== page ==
Across the city, Hanne Darboven: Accepting Anything Among Everything, at the Talbot Rice Gallery, is the first Scottish exhibition for this enigmatic German artist, who died in 2009. It is drawn largely from the large series of work she made – classified as a single piece – Life/ Living, based on her systematic representation of the years 1900 to 1999. It incorporates musical scores and a form of mechanical repetitious mark-making, that attempts to capture time. There is a meditative quality about this installation, but also a disturbing quality displaying an obsessive compulsive disorder. The sense that it is the work that kept the artist sane is palpable to the viewer.
Shown alongside Darboven is a small show, Hits and Misses (from the Archive) by the Swiss artist Fabienne Hess. She was invited as an emerging artist to be placed next to the veteran; it is a serendipitous juxtaposition. Over the past few years, Hess has obsessively downloaded the 25,000 odd images in the University of Edinburgh archive, which are being digitised. She then transformed them into a visual record, having them woven in sumptuous silk, the edges left fraying to show the disintegration of the archive. Like the work of Scott at Jupiter Artland, it's an attempt to make sense of the cacophony of images that assault our contemporary lives in very different ways.
Emma Finn, a promising young Irish artist, was commissioned by the festival to make a new video work to be shown in a vacant unit inside the St James Centre, a brutalist concrete structure and former shopping mall that is due to be demolished. I love the idea of innocent shoppers coming upon this modest yet wondrous work.
Her film, Double Mountain, is a montage of characters drawn from a wide variety of influences. Finn claims that the characters emerge from the drawings she makes. It is the mountains and the fossils speaking, she explains, and if that sounds strange it is a reflection of the work's surreal, puzzling but often funny quality. Simply made, with small details making a large impact, it is reminiscent of the early work of Nathalie Djurberg.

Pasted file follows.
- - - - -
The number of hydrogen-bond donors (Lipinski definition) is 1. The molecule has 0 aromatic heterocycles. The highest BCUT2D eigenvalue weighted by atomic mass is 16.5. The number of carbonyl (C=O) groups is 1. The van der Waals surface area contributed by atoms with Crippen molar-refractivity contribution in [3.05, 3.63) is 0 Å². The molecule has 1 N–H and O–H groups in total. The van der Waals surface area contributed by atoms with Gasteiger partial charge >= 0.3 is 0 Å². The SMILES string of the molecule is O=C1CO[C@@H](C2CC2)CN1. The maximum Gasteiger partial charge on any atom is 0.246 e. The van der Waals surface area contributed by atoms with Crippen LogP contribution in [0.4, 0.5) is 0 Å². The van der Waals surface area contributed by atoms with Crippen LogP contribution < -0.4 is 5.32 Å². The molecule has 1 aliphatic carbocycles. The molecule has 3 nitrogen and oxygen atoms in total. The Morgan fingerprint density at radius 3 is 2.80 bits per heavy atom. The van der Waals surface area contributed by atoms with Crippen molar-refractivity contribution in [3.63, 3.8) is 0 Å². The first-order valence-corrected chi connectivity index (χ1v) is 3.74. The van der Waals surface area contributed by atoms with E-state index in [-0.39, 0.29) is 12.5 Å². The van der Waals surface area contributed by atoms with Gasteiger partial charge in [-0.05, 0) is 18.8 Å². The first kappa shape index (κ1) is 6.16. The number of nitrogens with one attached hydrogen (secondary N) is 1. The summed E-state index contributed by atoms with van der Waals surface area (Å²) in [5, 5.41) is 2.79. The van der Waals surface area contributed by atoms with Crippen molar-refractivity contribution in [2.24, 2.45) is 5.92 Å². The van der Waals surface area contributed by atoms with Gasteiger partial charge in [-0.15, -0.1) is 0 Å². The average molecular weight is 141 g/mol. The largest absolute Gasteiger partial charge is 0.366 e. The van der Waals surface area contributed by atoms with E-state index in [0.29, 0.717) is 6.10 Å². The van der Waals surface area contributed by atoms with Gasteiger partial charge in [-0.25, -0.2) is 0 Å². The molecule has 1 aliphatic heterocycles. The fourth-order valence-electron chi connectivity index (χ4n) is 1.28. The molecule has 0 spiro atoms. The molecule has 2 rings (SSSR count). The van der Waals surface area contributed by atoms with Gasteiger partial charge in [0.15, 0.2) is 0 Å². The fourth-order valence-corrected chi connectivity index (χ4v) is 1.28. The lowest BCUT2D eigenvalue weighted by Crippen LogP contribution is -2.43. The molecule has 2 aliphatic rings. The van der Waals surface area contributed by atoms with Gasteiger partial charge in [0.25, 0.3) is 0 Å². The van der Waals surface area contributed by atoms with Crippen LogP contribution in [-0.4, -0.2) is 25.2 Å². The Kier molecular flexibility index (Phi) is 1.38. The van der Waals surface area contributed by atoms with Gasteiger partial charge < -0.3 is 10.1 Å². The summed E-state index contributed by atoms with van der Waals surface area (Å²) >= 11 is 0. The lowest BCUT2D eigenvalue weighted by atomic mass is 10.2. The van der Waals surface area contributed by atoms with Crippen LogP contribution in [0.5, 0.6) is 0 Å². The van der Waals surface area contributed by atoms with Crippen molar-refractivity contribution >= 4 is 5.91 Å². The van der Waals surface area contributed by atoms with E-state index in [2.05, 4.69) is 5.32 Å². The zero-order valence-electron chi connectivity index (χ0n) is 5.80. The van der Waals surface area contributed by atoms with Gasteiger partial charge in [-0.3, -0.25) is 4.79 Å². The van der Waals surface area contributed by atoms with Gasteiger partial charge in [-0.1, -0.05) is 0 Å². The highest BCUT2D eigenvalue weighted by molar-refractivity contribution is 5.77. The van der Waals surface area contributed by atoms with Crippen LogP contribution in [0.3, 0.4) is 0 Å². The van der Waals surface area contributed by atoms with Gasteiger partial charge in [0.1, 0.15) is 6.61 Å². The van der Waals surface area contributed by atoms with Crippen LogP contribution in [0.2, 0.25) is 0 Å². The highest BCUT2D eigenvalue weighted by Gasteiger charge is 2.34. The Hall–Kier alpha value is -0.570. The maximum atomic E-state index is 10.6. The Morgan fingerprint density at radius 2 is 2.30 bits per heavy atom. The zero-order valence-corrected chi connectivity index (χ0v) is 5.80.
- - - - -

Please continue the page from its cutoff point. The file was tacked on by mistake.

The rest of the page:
Over at the Fruitmarket Gallery is Phyllida Barlow: Set, an exhibition that occupies the entire building, creeping into the café and bookshop. Barlow's "brief to self" was to turn the gallery upside down. Barlow, born in Newcastle in 1948, is having an upside-down career. Having taught for more than 40 years, she joined a large, international gallery and has had a series of larger and larger shows in more and more prestigious places. Almost blockading off the upper gallery, she allows the struggles of paint and installation to remain on the walls, creating a claustrophobic, cave-like installation. Barlow's obsession with her choice of constituents – cardboard, extruded foam and board – continues in the downstairs gallery, with a parade of richly coloured, sculptural objects.
There is no coincidence that the artists I have chosen to focus on are all women. Much of the great work being done today is by women, and Sorcha Carey repeats the mantra that women are making some of the most interesting art around. It is this engagement with materials, whether digital or physical, that unites these artists, and it is the way that they manipulate material in a deeply personal way that makes the works rewarding. Give me a Phyllida Barlow over a Jeff Koons any day.
The Edinburgh Art Festival continues until 30 August at various venues (www.edinburghartfestival.com)Reuse content